December 4, 1939.

Schulenburg raised the following questions:

1. Some time ago, the German embassy received from the People's Commissariat for Foreign Affairs a note on the establishment of a restricted zone dangerous for navigation in the Kola Bay. The ambassador would like to know whether this event will affect the export of the apatites purchased by Germany, which are supposed to be sent through Murmansk. Schulenburg asks if it will be possible to provide special German shipments using pilots, or to find other ways out of this situation.
Tov. Molotov noted that, in his opinion, one could find a way out that was practically acceptable to both sides, and promised to find out the question posed and give an answer.
2. Schulenburg says that the Soviet government is probably noticing how difficult it is for the Germans to carry out air raids on England. The raids so far were made only from the east and on the east coast of England. The abstention from raids on England from the west is explained by the lack of information about the weather in this part of the Atlantic Ocean (near the British Isles) among the Germans. The presence of the mentioned information would greatly facilitate the organization of raids from the west.
Schulenburg raises the question whether the Soviet Government can render assistance to Germany in obtaining reliable information about the weather in this region of the Atlantic Ocean. Practically this assistance is thought to be organized as follows:
The Soviet government will send an appropriate vessel to the Atlantic, which will cruise 150-300 miles from the west coast of England and regularly broadcast the necessary weather information on the radio. The ship could be sent under the pretext of organizing work to rescue the icebreaker Sedov, which, according to the calculations of the Germans, in 5-6 weeks will leave the ice area at about the specified location. It is also possible to refer to the great practical and scientific interest of long time observations of Golf Stream.
It is desirable that the ship be cruised for about two months.
Schulenburg, stressing the importance of the issue for the German government and the haste in resolving it, said that the German government naturally assumes all the costs of sending the said vessel.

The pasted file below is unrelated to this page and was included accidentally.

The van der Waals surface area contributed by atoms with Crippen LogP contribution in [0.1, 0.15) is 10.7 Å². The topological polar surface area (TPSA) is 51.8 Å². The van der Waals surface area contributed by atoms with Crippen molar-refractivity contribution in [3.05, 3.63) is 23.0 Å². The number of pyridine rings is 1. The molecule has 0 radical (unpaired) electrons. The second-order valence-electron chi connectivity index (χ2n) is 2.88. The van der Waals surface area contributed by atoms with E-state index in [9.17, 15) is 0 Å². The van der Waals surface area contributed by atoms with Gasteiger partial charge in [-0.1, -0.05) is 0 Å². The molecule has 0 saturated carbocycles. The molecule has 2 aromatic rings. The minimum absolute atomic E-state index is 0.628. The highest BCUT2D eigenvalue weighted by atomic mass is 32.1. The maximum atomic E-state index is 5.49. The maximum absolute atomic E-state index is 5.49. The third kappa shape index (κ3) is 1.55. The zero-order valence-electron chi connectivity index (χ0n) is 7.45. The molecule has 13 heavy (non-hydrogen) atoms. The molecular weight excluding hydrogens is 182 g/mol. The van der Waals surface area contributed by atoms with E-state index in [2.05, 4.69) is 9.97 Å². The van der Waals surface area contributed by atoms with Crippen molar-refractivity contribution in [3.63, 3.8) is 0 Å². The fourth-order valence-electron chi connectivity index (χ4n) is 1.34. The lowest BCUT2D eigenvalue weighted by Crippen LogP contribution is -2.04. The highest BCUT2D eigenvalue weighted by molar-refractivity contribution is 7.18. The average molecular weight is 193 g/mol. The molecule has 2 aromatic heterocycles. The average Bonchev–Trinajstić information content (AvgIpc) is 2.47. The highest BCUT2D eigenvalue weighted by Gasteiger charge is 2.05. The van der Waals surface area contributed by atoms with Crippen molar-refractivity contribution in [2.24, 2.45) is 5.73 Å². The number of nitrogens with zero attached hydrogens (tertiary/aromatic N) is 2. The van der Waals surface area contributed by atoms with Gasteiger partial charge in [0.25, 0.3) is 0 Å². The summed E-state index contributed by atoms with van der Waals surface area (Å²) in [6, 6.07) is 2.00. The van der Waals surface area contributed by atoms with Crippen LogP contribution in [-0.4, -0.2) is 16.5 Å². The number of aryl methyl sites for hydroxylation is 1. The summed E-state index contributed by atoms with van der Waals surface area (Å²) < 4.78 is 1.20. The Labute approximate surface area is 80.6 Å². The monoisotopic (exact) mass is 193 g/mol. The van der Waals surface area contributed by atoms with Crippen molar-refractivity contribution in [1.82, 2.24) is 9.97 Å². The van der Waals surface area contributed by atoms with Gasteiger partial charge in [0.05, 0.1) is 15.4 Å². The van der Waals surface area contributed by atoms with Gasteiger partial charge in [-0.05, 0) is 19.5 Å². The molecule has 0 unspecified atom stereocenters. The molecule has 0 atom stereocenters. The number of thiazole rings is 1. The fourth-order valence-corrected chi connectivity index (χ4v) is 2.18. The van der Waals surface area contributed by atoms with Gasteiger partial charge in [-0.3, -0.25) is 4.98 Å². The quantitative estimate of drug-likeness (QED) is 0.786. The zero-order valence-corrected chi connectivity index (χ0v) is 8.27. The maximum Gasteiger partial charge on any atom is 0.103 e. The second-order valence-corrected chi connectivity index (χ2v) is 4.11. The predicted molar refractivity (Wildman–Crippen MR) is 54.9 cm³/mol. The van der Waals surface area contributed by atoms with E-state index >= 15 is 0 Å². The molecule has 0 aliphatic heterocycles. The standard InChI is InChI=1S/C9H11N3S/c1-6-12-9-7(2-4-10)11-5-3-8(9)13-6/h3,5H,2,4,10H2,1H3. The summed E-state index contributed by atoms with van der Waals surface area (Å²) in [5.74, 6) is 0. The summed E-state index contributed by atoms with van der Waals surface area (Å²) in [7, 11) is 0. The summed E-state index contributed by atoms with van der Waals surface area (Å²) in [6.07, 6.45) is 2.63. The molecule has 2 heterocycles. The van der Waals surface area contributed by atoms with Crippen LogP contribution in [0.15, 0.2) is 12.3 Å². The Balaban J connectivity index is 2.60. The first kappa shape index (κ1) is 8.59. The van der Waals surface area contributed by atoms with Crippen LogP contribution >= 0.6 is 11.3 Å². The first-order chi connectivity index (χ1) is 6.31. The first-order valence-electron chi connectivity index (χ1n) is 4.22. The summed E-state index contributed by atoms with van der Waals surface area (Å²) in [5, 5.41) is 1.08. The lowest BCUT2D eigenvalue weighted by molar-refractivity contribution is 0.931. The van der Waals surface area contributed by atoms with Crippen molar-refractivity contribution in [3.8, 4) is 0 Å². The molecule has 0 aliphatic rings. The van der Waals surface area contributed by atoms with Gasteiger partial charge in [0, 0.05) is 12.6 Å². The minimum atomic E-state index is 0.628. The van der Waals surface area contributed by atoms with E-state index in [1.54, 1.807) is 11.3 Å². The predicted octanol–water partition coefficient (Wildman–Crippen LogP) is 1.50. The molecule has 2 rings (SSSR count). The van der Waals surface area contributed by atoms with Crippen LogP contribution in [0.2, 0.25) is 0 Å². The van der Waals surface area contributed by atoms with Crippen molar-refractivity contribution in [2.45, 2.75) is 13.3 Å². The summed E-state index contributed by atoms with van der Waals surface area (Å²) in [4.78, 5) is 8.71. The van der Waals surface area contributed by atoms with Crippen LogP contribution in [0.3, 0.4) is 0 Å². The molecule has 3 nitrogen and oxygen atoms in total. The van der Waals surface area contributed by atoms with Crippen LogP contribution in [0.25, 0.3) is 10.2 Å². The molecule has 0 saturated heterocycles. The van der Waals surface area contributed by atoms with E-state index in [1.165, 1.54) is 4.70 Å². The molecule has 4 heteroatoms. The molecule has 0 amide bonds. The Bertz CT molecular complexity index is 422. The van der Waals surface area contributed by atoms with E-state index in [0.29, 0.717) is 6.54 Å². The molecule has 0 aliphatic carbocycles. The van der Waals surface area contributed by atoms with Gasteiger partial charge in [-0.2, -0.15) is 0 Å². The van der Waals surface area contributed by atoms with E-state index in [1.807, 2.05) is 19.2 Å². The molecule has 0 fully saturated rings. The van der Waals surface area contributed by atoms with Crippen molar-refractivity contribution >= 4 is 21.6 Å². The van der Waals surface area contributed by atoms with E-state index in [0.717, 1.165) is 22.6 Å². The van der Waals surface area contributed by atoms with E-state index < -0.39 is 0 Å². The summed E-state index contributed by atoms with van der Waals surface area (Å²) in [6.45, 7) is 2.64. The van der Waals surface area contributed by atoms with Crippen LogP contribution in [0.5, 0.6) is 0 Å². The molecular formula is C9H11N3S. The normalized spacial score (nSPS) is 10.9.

Tov. Molotov remarked that cruising our ship in this place for two months would undoubtedly be revealing, and the British might simply sink it.
He promised to consider and discuss the proposal made and its practical feasibility.
Schulenburg thanked Comrade Molotov and said that he did not count on more than a discussion of the project which was put forward by him.
3. Further, Schulenburg said that the German government was greatly interested in the situation in Finland. He asks to give him information about the negotiations with Sweden, in connection with the mediation of the latter, and how the development of events in Finland will go further.
Comr. Molotov replied that the Swedish envoy was indeed with him and conveyed a note in which the proposal of the so-called Finnish government was to begin negotiations with the Soviet government with a purpose to reach an agreement between the USSR and Finland.
I answered him, says Comrade Molotov, that since the USSR does not recognize this so-called government but recognizes only the People's government, the question of opening these negotiations disappears. We have an agreement on mutual assistance with the People's government and do not consider ourselves to be in a state of war with Finland. We will give the same answer to the League of Nations, whose Council meeting on the Finnish issue is scheduled for December 9, and the Assembly for December 11. And in the future, the USSR will deal only with the government that it recognizes, that is, with the People's government. For the same reason, there is no need for Sweden to represent the interests of Finland after the former Finnish Legation left Moscow, as the Swedish government had previously reported to us.
Schulenburg remarks that although there is no war, there will probably be military operations.
Comr. Molotov confirmed that, of course, military operations would take place in view of the assistance provided by the Red Army to the People's government of Finland. Despite the adverse climatic conditions and inconveniences in the area, our units are systematically and, as we believe, fairly quickly moving forward. A set of English mines is secretly set by the White Finns in various places, which complicates our advance .
Comr. Molotov in turn asked the ambassador about the reasons for the lull on the western front and weakening of air raids on England.
Schulenburg replied that lately there has been disgusting weather in the west, which has hampered any vigorous aviation activity. He further hinted that serious actions were being prepared against England, in connection with the question that was raised earlier to the Soviet Government about sending the previously mentioned vessel.
The conversation was attended by the adviser of the German embassy, Mr. Hilger.

Interview recorded by A. Sobolev

Foreign Policy Archive RF, f. 06, op. 1, p. 1, d. 4, l. 92—95.
Source: Russian Federation Foreign Ministry. Foreign Policy documents. 1939. XXII:2. Nr. 834. Moscow: International relations, 1992. Computer assisted draft translation by Pauli Kruhse.

Finland in the Soviet foreign policy 1939-1940